Recent studies show that there is a possibility to have a subsurface ocean underneath Pluto's Sputnik Planitia. But does that mean there could be extraterrestrial life or an exotic alien residing in Pluto? It is most definitely too cold to host any life that would be recognizably human-like, but according to researchers, there is a chance that there could be unrecognizably exotic life in Pluto's heart.
Pluto's Icy Heart Could Be Holding Exotic Alien Life
According to William MacKinnon, a professor at Washington University in St. Louis and co-author of two new Pluto published studies, there is a subsurface ocean underneath the Sputnik Planitia that is filled with ammonia, which is highly toxic to life as we know it. As a result, it's unlikely that we would find any multicellular life on Pluto, simply because the environment is too hostile to life. However, there could still be unicellular or even "pre-cellular" organisms in the ammonia-rich ocean.
Life can tolerate a lot of stuff: It can tolerate a lot of salt, extreme cold, extreme heat, etc. But I don't think it can tolerate the amount of ammonia Pluto needs to prevent its ocean from freezing," MacKinnon said in a statement. "If you're going to talk about life in an ocean that's completely covered with an ice shell, it seems most likely that the best you could hope for is some extremely primitive kind of organism. It might even be pre-cellular, like we think the earliest life on Earth was.
McKinnon believes that the study of the ocean underneath Pluto's icy heart might lead to the discovery of some 'exotic' alien life form on the Kuiper belt. And he also believes that if Pluto has a subsurface ocean, other objects in the region may also have the same formations, according to Nature World News. Interestingly, according to the new study, the ocean underneath Sputnik Planitia in Pluto is also very different from the oceans on Earth.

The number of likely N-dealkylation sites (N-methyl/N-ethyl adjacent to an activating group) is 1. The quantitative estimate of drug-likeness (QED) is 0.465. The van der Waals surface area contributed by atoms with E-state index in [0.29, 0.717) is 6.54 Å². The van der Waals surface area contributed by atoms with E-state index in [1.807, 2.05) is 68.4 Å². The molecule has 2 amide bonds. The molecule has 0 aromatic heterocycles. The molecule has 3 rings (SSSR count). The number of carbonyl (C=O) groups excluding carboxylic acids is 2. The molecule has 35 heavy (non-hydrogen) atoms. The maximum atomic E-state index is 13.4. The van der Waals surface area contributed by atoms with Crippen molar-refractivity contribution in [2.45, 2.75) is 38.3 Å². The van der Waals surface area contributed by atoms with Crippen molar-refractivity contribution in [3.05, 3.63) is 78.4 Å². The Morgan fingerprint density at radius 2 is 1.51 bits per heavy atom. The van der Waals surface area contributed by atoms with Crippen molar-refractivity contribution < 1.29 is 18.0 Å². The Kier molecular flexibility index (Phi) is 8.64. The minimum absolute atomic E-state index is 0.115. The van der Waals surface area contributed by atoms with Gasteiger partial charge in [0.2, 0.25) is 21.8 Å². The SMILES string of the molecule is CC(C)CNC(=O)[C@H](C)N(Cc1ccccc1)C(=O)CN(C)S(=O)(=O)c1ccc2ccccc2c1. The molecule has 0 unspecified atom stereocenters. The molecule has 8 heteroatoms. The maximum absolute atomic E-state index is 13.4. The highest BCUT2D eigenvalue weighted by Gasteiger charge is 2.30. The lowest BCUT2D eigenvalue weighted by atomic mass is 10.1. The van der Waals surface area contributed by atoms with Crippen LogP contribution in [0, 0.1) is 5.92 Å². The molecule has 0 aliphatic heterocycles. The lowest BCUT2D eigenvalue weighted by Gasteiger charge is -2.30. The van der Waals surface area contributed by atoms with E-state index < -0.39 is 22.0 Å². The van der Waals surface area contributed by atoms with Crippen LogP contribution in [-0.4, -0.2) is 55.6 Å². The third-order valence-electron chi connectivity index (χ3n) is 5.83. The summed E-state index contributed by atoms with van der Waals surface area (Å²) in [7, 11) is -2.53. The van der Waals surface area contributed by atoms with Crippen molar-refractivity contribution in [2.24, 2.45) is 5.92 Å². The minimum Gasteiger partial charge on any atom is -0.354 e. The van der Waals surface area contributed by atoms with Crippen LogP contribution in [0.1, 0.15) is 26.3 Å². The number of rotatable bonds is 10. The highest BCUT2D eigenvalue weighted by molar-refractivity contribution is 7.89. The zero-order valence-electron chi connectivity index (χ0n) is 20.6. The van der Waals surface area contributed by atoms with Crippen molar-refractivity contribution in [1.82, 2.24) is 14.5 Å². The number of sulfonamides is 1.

What is Sputnik Planitia?
Sputnik Planitia originally Sputnik Planum, is a high-albedo ice-covered basin on Pluto, about 1,050 by 800 km (650 by 500 mi) in size (similar to Hudson Bay). It lies mostly in the northern hemisphere but extends across the equator. Much of it has a surface of irregular polygons separated by troughs. The polygons are on average about 33 km (21 mi) across.
The ice composing the basin is thought to consist primarily of nitrogen ice, with smaller fractions of carbon monoxide and methane ice, although relative proportions are uncertain. At Pluto's ambient temperature of 38 K (−235.2 °C; −391.3 °F), nitrogen and carbon monoxide ices are denser and much less rigid than water ice, making glacial-like flows possible; nitrogen ice is the most volatile.